So in the present case if the purpose of the picketing was to notify the public of the fact that Collier was breaking down established area standards and working conditions in the laborers' trade, the union and its members were merely exercising first amendment rights of freedom of speech and such activity is clearly protected primary activity which cannot be the basis for the action. N.L.R.B. v. International Hod Carriers, Etc., 285 F.2d 397, 404 (8th Cir.1960). If, however, the union, its officers and members had for their purpose the forcing of Owens-Corning to terminate its contract with Collier and sever future association with his company such activity would appear to be in the category of a secondary boycott and in violation of 29 U.S.C. § 158(b). Gulf Coast Bldg. & S. Co. v. International Bro. of Elec. Wkrs., 428 F.2d 121.

Under the unions' view of the facts in this case, they contend the picketing was clearly protected primary activity. Collier vigorously argues the picketing had for its purpose the termination of the contract and the severing of future business between *61 Collier and Owens-Corning, a prohibited secondary boycott. Therefore, there exists between these parties a genuine issue as to a material fact, and summary judgment was improperly entered in favor of defendants.

Two other matters appear to need some comment to assist the court and parties in a trial of the case. We note that plaintiff has included a prayer for both compensatory and punitive damages in the petition filed in the case. Punitive damages may not be recovered for § 303 violations of the Labor Management Relations Act in an action brought under 29 U.S.C. § 187(b). Teamsters Union v. Morton, 377 U.S. 252. In Morton it was determined that punitive damages for violations of 29 U.S.C. § 187 conflict with the congressional judgment, reflected both in the language of the federal statute and in its legislative history; that recovery for an employer's business losses caused by a union's peaceful secondary activities proscribed by 29 U.S.C. § 158(b) should be limited to actual compensatory damages. For additional cases denying punitive damages in such actions see 29 U.S.C.S. § 187, n. 27, pp. 337-38.

A final comment concerns the plaintiff's petition. It contains no reference to 29 U.S.C. § 187(b) and was drawn in the form of a claim for damages against one who willfully and intentionally intermeddles in the contract rights of another with a resultant loss of contractual rights. Plaintiff's memorandum in opposition to defendants' motions to dismiss is largely based on Taylor v. Local Union 101, 189 Kan. 137, 368 P.2d 8 (1962). In Taylor it is held the state court possessed jurisdiction to try the case based on the common law of the state and Article 15, Section 12 of the Kansas Constitution despite the fact that the alleged action of the union giving rise to the claim may have constituted an unfair labor practice.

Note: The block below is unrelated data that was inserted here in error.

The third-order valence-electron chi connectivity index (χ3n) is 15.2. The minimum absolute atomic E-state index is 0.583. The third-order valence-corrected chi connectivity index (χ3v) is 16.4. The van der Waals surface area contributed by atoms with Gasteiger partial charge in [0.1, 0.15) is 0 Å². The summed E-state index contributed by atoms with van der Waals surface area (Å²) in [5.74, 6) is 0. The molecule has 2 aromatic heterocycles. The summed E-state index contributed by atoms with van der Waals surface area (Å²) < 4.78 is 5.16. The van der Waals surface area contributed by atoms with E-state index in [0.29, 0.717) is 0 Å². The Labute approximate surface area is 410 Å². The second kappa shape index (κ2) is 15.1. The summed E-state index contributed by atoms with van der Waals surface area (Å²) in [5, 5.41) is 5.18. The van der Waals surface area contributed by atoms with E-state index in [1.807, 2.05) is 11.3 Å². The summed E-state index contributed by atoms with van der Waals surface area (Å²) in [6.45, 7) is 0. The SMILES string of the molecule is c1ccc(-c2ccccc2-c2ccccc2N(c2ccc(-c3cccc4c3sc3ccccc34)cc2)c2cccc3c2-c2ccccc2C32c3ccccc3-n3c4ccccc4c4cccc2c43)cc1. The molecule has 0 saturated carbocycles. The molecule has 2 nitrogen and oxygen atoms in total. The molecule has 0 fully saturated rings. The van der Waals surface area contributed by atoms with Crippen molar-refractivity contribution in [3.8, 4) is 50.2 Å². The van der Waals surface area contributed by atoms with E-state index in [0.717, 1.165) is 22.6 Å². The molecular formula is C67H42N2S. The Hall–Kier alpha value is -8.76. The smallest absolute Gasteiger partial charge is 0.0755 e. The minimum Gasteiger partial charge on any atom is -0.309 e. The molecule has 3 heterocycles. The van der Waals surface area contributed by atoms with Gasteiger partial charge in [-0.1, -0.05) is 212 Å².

In Teamsters Union v. Morton, 377 U.S. at 261, it is said:

"In short, this is in an area `of judicial decision within which the policy of the law is so dominated by the sweep of federal statutes that legal relations which they affect must be deemed governed by federal law having its source in those statutes, rather than by local law.' Sola Electric Co. v. Jefferson Electric Co., 317 U.S. 173, 176. Accordingly, we hold that since state law has been displaced by § 303 in private damage actions based on peaceful union secondary activities, the District Court in this case was without authority to award punitive damages."

It would appear from the foregoing that using local common law as a basis for a damage action might well be impermissible. It *62 would certainly cause difficulties to follow what was said in Taylor because there we indicate an unfair labor practice under 29 U.S.C. § 158(b) does not necessarily have to be proven. The cases under 29 U.S.C. § 187(b) hold otherwise.

We do not believe the plaintiff in the present case should be precluded from proceeding with a cause of action under 29 U.S.C. § 187(b) in this case merely because he either overlooked or failed to cite 29 U.S.C. § 187 as a basis for his action. His claim for damages depends upon proof of an unfair labor practice under 29 U.S.C. § 158(b), and the action is one recognized under 29 U.S.C. § 187(b).

A proper pleading need only contain (1) a short and plain statement of the claim showing that the pleader is entitled to relief, and (2) a demand for judgment for the relief to which the pleader deems himself or herself entitled. All pleadings shall be so construed as to do substantial justice. K.S.A. 60-208(a)and (f).

In view of the foregoing, issues raised concerning insufficient notice of hearings become immaterial and need not be decided.

The judgment is reversed and the case is remanded for further proceedings.